Bomb the hills. Keep a steady canter. Nothing fancy here. Save the Big Move for the end. There’s no room for error in this situation. Wait. WAIT. Calm it down. They’re coming back to you. They’ve BEEN coming back to you. Steady Eddy, steady Eddy, steady Eddy. You know who Eddy is. He’s a good guy. Get to know him. Pay attention. Let decisions be made on instinct. You know what to do. This situation is familiar to you. Do not be timid when the real pain comes. It will only be momentary and then it will be over.
A thousand crazy things go through your head when you’re in the throes of a race. Especially when the race is in snowshoes, in Alaska and it’s for the National Championship. The situation I’d gotten myself into, that was causing me to give every ounce of mental energy I had, was a four-way battle royal for fifth place with 3 miles yet to go in the 2005 National Snowshoe Championships. Andrew Clark, Tom Borschel, Mark Churchill and I were locked in it together.
Four snowshoe racers from completely different parts of the country bent on beating each other. Down steep dales, up breath stealing hills, through thin undulating single tracks, the four of us held our own miniature last stands; attacks on our strong holds were repelled with the sheer determination to beat each other to the finish line. We were locked down and resigned to experiencing undue pain for fifth place because fifth place meant you are on the National Team and even in the relatively infant sport of snowshoe racing making the National Team is truly an honor.
The course at Kincaid Park was consistently hilly. The snow, though not deep, sank slightly with every step. One could dig in and get a decent grip to push off but it lacked a hard pack; there would be no “Sierra Cement” like at last years race in Squaw Valley. The temperature was in the mid thirties and there was little wind. The sun flashed through the clouds long enough to make everyone’s winter depression disappear for a while. Like the “Sierra Cement”, gone too was the altitude of last years race. This gave the course and the race a character befitting to a national championship; challenging to all competitors, whether you were a Colorado mountain goat or a Midwestern flatlander, yet giving no one any particular advantage.
The steady pressure from my competitors was wearing on me. I could not relax. Andrew Clark, dressed in blue, became a permanent presence in front of me while Tom Borschel dressed in Team Atlas gear camped himself on my back and would not leave the site. Mark Churchill, though, was making most of the action happen. He would surge strongly on down hills. If he fell back he’d pass me soon again. When I didn’t see him for certain stretches I assumed he had fallen off pace only to have him blow by me, snow flying off his snowshoes. I had not been this engaged in a race in a long time and I loved every minute of it. As exciting as this was, it was in sharp contrast to the scene I was involved with two hours earlier.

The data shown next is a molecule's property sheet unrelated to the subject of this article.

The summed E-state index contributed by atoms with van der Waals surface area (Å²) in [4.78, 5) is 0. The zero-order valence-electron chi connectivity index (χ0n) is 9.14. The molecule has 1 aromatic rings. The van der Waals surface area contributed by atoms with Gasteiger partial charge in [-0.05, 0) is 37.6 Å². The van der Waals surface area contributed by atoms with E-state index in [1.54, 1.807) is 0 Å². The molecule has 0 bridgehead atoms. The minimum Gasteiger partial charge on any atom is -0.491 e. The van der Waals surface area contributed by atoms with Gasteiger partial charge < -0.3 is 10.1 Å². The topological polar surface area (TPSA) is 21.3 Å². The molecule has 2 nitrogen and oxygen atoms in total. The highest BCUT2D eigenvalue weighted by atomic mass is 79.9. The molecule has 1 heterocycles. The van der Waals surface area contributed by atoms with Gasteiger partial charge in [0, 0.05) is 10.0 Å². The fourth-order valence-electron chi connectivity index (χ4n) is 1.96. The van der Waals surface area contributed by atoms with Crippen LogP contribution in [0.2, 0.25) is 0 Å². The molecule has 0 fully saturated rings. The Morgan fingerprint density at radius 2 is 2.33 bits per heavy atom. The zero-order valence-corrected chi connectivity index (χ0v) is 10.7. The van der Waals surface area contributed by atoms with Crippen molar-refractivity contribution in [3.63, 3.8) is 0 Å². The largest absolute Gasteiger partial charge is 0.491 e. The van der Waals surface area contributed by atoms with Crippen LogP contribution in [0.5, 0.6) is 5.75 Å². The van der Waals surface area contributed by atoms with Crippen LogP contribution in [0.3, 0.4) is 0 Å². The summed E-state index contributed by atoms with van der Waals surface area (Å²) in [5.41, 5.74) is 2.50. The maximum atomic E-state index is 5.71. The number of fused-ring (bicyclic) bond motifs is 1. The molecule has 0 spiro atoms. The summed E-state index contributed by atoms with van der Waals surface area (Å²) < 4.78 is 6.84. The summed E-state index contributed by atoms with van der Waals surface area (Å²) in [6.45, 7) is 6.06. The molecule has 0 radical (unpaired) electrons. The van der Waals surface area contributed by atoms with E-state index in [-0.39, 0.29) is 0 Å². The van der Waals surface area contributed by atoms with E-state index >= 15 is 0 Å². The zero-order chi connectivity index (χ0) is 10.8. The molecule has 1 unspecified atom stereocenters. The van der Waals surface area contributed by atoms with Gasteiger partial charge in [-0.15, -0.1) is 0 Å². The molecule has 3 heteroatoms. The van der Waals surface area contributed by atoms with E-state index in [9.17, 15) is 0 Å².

Victor Vilar and I waited outside the ladies bathroom at the Fifth Avenue Mall in downtown Anchorage. I’d met Victor the day before at the airport and we hit it off well. He was in Anchorage to race too, but being direct competitors didn’t get in the way of us becoming fast friends. As we stood listening to the mall speakers play a Phil Collins song, I realized both of us were staring intently at the woman’s bathroom. We had 10 minutes to travel 14 blocks to catch a van to the start of the race. We were waiting for our friend Maggie who was stuck behind a dozen tourists with full bladders who’d come to watch the start of the Iditarod dogsled race, the very race that had us in downtown Anchorage two hours before the start of the Snowshoe National Championships.
As Phil sang, “I can feel it coming in the air tonight/Oh Lord,” an older Native American woman standing in line shot Vic and I a dirty look, in a way signifying that we both looked like strange running garbed perverts trying to stare into woman’s bathroom. I looked over at Vic and said, “Hey Vic, we ummm… might not want to, uhhhh…be staring…you know, into the bathroom.” Lucky for us Maggie burst from the bathroom before the Native American woman had a chance to insinuate verbally what she was thinking internally.
The reason we had to hurry was that the van, driven by fellow snowshoer Cindy Brochman, stood a good chance of leaving us in downtown Anchorage if we were to be late. The day before, Cindy’s van had left Vic and I at Kincaid Park, site of the racecourse because we lingered around 15 minutes later than we should have. Stranded about eight miles from our hotel, Vic and I were surprised as we watched the van pull away while I frantically waved both my snowshoes over my head to grab its attention. Now, stranded in the cold, I was thinking at first – since Cindy is quite friendly and rather funny – that she was playing a joke on us.